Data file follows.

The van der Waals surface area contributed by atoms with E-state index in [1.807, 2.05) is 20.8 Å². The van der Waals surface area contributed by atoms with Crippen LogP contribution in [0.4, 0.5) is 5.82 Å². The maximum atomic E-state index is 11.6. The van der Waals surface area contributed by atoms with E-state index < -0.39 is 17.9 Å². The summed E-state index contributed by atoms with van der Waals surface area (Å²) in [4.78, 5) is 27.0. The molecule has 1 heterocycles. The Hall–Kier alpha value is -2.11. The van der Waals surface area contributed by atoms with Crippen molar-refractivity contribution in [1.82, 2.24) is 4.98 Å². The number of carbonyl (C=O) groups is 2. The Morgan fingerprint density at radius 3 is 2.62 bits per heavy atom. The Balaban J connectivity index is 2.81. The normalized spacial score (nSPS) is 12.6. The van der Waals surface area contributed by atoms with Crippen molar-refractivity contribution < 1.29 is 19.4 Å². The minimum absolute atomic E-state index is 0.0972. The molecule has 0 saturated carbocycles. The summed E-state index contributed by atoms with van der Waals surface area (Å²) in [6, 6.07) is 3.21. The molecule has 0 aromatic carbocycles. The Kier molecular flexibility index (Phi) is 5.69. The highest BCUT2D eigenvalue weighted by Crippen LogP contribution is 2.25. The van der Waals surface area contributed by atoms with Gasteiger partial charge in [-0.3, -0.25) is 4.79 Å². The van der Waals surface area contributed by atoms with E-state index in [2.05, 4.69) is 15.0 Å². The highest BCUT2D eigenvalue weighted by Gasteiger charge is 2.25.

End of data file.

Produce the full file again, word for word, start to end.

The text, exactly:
The van der Waals surface area contributed by atoms with E-state index in [1.807, 2.05) is 20.8 Å². The van der Waals surface area contributed by atoms with Crippen LogP contribution in [0.4, 0.5) is 5.82 Å². The maximum atomic E-state index is 11.6. The van der Waals surface area contributed by atoms with E-state index < -0.39 is 17.9 Å². The summed E-state index contributed by atoms with van der Waals surface area (Å²) in [4.78, 5) is 27.0. The molecule has 1 heterocycles. The Hall–Kier alpha value is -2.11. The van der Waals surface area contributed by atoms with Crippen molar-refractivity contribution in [1.82, 2.24) is 4.98 Å². The number of carbonyl (C=O) groups is 2. The Morgan fingerprint density at radius 3 is 2.62 bits per heavy atom. The Balaban J connectivity index is 2.81. The normalized spacial score (nSPS) is 12.6. The van der Waals surface area contributed by atoms with Crippen molar-refractivity contribution < 1.29 is 19.4 Å². The minimum absolute atomic E-state index is 0.0972. The molecule has 0 saturated carbocycles. The summed E-state index contributed by atoms with van der Waals surface area (Å²) in [6, 6.07) is 3.21. The molecule has 0 aromatic carbocycles. The Kier molecular flexibility index (Phi) is 5.69. The highest BCUT2D eigenvalue weighted by Crippen LogP contribution is 2.25. The van der Waals surface area contributed by atoms with Gasteiger partial charge in [-0.3, -0.25) is 4.79 Å². The van der Waals surface area contributed by atoms with E-state index in [2.05, 4.69) is 15.0 Å². The highest BCUT2D eigenvalue weighted by Gasteiger charge is 2.25.